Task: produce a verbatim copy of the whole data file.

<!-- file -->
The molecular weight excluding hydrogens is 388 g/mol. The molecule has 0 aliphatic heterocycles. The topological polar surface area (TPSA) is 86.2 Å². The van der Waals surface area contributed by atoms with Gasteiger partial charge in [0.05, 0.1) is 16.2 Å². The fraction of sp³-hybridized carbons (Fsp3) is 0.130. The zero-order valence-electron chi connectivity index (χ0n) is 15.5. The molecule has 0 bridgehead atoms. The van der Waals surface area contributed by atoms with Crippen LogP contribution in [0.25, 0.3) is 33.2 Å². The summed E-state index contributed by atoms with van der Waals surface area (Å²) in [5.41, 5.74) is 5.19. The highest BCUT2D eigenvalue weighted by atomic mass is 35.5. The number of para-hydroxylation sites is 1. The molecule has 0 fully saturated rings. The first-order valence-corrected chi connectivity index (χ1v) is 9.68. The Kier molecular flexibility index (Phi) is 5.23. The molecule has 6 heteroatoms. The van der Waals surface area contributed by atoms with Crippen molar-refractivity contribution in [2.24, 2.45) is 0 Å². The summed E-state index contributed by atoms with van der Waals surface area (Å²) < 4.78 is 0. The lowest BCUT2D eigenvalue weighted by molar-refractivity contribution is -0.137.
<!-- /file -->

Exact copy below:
The molecular weight excluding hydrogens is 388 g/mol. The molecule has 0 aliphatic heterocycles. The topological polar surface area (TPSA) is 86.2 Å². The van der Waals surface area contributed by atoms with Gasteiger partial charge in [0.05, 0.1) is 16.2 Å². The fraction of sp³-hybridized carbons (Fsp3) is 0.130. The zero-order valence-electron chi connectivity index (χ0n) is 15.5. The molecule has 0 bridgehead atoms. The van der Waals surface area contributed by atoms with Crippen LogP contribution in [0.25, 0.3) is 33.2 Å². The summed E-state index contributed by atoms with van der Waals surface area (Å²) in [5.41, 5.74) is 5.19. The highest BCUT2D eigenvalue weighted by atomic mass is 35.5. The number of para-hydroxylation sites is 1. The molecule has 0 fully saturated rings. The first-order valence-corrected chi connectivity index (χ1v) is 9.68. The Kier molecular flexibility index (Phi) is 5.23. The molecule has 6 heteroatoms. The van der Waals surface area contributed by atoms with Crippen molar-refractivity contribution in [2.24, 2.45) is 0 Å². The summed E-state index contributed by atoms with van der Waals surface area (Å²) < 4.78 is 0. The lowest BCUT2D eigenvalue weighted by molar-refractivity contribution is -0.137.